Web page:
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[514] would have only provided for about one-third of the number of guns needed.

The United States were already employing, to the full extent of their capacity, all the establishments in the country prepared or willing to undertake the manufacture of large ordnance; and were ready to give further contracts to any new parties who would take them. The special machinery and plans required for the casting and finishing of guns of large calibre are, however, so costly, the skill and experience necessary to their successful production so peculiar, and the risk so great, that new establishments built for this express purpose might, upon the cessation of the demand consequent upon a return of peace, be left unemployed, that the number of new parties who had come forward to engage in this manufacture was only three or four; and of these some had become already discouraged by the difficulties they encountered. The Ordnance Bureau, therefore, was of opinion that no expenditure which Massachusetts could make, would increase or expedite this production. The great scarcity of skilled mechanics, and the full and profitable employment given to all founderies and machine-shops in work attended with much less risk, added greatly to the difficulty.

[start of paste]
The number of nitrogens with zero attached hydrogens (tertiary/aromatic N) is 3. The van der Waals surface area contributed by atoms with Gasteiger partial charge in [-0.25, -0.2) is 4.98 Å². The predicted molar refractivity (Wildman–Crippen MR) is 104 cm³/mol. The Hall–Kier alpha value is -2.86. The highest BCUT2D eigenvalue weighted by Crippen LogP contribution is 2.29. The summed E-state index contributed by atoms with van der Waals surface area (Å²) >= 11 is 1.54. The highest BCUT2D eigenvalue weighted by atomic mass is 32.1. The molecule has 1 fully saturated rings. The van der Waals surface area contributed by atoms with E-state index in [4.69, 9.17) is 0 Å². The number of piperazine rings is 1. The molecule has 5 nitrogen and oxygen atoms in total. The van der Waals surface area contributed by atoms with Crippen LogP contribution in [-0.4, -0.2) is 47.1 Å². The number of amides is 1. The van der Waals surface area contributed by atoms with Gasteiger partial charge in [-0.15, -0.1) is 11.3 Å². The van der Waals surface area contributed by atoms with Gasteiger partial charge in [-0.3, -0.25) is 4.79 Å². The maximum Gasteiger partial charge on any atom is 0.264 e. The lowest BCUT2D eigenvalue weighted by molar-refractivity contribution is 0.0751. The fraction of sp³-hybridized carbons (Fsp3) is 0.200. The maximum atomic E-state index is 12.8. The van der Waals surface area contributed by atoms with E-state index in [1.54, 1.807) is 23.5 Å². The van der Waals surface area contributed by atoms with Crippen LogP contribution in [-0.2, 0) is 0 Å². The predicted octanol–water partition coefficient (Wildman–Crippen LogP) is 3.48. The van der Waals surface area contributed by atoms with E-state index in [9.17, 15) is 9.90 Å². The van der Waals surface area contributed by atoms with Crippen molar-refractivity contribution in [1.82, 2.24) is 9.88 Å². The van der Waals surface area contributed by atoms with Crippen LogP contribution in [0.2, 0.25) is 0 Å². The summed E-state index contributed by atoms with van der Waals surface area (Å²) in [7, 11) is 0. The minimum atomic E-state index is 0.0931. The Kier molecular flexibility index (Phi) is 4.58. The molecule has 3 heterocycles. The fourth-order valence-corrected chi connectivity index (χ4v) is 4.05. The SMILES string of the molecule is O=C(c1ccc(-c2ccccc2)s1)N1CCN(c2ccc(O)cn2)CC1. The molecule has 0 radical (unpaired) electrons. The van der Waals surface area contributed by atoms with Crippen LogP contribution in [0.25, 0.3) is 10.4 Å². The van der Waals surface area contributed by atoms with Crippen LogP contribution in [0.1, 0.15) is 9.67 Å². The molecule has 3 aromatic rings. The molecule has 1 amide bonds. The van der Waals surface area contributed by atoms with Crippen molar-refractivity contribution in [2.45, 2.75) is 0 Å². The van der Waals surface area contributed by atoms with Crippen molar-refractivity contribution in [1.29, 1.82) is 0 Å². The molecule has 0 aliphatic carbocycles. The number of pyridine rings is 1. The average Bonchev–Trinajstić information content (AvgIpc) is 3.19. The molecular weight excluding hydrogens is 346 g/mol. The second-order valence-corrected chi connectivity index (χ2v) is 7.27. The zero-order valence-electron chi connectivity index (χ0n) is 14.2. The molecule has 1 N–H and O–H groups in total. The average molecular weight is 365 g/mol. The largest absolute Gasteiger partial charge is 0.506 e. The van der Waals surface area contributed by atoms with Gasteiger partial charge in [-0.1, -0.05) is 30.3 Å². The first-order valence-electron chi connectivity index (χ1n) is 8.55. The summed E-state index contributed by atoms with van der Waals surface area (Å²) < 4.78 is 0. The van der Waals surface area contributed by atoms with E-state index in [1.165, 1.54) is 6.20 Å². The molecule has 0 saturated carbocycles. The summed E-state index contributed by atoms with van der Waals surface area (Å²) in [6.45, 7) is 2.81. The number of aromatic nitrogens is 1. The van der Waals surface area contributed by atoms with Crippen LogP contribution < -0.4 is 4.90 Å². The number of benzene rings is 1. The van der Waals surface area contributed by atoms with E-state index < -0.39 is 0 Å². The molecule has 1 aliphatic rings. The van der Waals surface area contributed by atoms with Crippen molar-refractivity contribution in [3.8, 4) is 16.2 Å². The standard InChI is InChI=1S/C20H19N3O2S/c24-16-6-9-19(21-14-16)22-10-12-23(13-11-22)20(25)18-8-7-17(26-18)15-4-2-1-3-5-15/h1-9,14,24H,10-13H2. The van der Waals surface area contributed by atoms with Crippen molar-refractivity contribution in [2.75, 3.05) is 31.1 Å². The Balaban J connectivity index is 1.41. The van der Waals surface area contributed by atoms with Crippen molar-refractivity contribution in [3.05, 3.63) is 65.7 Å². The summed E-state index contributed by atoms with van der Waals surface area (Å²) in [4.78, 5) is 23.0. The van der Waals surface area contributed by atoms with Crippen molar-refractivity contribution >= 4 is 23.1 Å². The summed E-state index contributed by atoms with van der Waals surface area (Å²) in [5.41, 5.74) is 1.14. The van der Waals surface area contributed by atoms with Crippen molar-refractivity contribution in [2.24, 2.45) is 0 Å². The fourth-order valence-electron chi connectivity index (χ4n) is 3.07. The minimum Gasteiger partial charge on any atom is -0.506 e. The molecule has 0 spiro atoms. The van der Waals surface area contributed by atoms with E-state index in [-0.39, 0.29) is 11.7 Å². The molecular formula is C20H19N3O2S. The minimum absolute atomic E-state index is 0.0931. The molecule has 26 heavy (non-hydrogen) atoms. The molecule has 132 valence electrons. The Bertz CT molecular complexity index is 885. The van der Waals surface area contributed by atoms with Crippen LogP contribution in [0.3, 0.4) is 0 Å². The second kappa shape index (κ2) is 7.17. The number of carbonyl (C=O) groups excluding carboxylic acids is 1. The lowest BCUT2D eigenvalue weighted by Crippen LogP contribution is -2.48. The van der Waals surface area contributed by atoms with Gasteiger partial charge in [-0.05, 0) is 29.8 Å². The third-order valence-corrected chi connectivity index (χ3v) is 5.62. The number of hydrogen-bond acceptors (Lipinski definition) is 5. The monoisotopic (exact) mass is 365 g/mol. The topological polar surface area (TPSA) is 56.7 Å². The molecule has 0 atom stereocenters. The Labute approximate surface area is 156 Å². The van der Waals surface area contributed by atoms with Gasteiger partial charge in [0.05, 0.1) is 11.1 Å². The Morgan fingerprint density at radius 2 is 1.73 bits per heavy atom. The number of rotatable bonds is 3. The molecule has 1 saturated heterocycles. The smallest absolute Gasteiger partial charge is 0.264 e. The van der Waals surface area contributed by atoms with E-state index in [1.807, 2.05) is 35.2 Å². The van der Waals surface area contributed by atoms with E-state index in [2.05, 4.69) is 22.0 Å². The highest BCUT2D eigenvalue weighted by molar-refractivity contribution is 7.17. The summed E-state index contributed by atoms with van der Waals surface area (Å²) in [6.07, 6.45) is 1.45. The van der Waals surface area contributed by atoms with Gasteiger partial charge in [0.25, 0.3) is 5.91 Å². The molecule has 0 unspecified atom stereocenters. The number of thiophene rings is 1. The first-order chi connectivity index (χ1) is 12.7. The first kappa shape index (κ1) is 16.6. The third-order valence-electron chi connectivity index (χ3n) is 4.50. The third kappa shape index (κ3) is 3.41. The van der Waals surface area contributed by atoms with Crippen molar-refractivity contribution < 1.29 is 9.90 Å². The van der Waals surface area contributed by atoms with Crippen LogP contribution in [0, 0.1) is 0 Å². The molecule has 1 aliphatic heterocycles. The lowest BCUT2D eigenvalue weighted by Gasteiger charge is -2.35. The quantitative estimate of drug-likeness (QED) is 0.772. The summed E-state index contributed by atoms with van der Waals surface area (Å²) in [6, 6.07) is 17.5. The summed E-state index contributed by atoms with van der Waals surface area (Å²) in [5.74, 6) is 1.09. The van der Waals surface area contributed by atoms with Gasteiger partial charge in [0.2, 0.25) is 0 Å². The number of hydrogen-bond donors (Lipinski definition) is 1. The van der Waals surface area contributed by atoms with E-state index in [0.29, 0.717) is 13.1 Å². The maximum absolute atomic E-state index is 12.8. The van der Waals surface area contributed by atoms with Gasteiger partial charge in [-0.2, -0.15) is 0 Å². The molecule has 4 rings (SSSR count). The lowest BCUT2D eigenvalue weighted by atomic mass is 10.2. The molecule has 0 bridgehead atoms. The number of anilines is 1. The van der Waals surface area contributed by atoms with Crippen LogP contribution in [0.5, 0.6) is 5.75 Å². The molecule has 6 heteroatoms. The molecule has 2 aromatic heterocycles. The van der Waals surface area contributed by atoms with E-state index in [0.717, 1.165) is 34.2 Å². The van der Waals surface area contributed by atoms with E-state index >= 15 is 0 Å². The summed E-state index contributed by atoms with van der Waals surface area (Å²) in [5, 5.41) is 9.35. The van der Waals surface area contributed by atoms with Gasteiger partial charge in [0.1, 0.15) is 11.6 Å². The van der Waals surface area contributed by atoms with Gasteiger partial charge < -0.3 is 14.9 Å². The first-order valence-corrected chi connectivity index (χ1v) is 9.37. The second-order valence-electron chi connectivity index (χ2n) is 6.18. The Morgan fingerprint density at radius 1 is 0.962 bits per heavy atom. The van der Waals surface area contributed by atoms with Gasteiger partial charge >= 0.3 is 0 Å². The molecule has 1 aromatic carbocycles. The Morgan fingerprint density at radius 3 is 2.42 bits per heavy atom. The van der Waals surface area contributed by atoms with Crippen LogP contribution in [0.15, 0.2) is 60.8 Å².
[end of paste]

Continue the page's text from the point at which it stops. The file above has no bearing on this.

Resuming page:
At this moment occurred the celebrated encounter between the ‘Merrimack’ and the ‘Monitor,’ disturbing all further theories of naval attack and coast defence, and casting doubt upon the stability of the existing projects for the fortification and armament of our harbors, and demonstrating the absolute necessity of more powerful guns, and in much greater numbers than contemplated in General Totten's recent report. Indeed, in the night after the first irresistible attack of the ‘Merrimack’ on our fleet at Newport News, and in Hampton Roads, when it was thought that the rebel iron-clad might next day complete the destruction of the fleet, and, proceeding to sea, attack any of our most important seaports, the Governor received official advice from Washington to proceed at once to close the harbor of Boston by sinking temporary obstructions in the entrance to the harbor, so little could our defences be relied upon to repel an attack of this new and fearful engine.

The War Department immediately afterwards requested the

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